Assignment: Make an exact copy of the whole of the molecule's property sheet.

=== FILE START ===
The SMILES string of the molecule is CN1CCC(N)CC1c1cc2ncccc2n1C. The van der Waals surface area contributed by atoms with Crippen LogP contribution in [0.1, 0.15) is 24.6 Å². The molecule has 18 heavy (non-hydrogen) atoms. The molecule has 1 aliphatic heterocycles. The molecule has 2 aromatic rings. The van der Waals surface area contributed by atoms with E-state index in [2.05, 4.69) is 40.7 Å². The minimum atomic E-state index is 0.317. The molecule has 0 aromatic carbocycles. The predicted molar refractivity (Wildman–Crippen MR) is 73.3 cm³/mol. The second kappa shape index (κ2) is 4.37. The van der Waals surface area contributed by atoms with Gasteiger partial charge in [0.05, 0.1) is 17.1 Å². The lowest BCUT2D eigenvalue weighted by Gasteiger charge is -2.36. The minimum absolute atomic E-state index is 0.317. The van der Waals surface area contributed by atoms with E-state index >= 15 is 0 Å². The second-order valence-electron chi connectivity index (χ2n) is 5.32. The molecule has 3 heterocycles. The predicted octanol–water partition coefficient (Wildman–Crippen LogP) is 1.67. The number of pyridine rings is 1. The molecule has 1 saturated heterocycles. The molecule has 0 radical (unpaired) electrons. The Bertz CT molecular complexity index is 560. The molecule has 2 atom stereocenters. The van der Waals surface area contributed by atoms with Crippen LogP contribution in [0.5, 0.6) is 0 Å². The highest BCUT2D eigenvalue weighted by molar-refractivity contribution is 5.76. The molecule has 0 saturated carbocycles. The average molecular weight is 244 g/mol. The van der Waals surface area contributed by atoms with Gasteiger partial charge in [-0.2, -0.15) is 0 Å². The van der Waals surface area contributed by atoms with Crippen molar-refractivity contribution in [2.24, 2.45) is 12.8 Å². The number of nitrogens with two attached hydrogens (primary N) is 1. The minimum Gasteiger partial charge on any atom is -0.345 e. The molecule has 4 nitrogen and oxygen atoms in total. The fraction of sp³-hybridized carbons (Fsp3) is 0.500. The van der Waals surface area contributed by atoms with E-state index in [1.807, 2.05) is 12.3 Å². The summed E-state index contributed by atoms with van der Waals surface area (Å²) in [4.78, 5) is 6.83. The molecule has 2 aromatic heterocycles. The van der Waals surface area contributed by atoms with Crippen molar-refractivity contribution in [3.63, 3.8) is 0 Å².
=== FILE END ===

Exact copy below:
The SMILES string of the molecule is CN1CCC(N)CC1c1cc2ncccc2n1C. The van der Waals surface area contributed by atoms with Crippen LogP contribution in [0.1, 0.15) is 24.6 Å². The molecule has 18 heavy (non-hydrogen) atoms. The molecule has 1 aliphatic heterocycles. The molecule has 2 aromatic rings. The van der Waals surface area contributed by atoms with E-state index in [2.05, 4.69) is 40.7 Å². The minimum atomic E-state index is 0.317. The molecule has 0 aromatic carbocycles. The predicted molar refractivity (Wildman–Crippen MR) is 73.3 cm³/mol. The second kappa shape index (κ2) is 4.37. The van der Waals surface area contributed by atoms with Gasteiger partial charge in [0.05, 0.1) is 17.1 Å². The lowest BCUT2D eigenvalue weighted by Gasteiger charge is -2.36. The minimum absolute atomic E-state index is 0.317. The van der Waals surface area contributed by atoms with E-state index >= 15 is 0 Å². The second-order valence-electron chi connectivity index (χ2n) is 5.32. The molecule has 3 heterocycles. The predicted octanol–water partition coefficient (Wildman–Crippen LogP) is 1.67. The number of pyridine rings is 1. The molecule has 1 saturated heterocycles. The molecule has 0 radical (unpaired) electrons. The Bertz CT molecular complexity index is 560. The molecule has 2 atom stereocenters. The van der Waals surface area contributed by atoms with Crippen LogP contribution in [0.5, 0.6) is 0 Å². The highest BCUT2D eigenvalue weighted by molar-refractivity contribution is 5.76. The molecule has 0 saturated carbocycles. The average molecular weight is 244 g/mol. The van der Waals surface area contributed by atoms with Gasteiger partial charge in [-0.2, -0.15) is 0 Å². The van der Waals surface area contributed by atoms with Crippen molar-refractivity contribution in [2.24, 2.45) is 12.8 Å². The number of nitrogens with two attached hydrogens (primary N) is 1. The minimum Gasteiger partial charge on any atom is -0.345 e. The molecule has 4 nitrogen and oxygen atoms in total. The fraction of sp³-hybridized carbons (Fsp3) is 0.500. The van der Waals surface area contributed by atoms with E-state index in [1.807, 2.05) is 12.3 Å². The summed E-state index contributed by atoms with van der Waals surface area (Å²) in [4.78, 5) is 6.83. The molecule has 2 aromatic heterocycles. The van der Waals surface area contributed by atoms with Crippen molar-refractivity contribution in [3.63, 3.8) is 0 Å².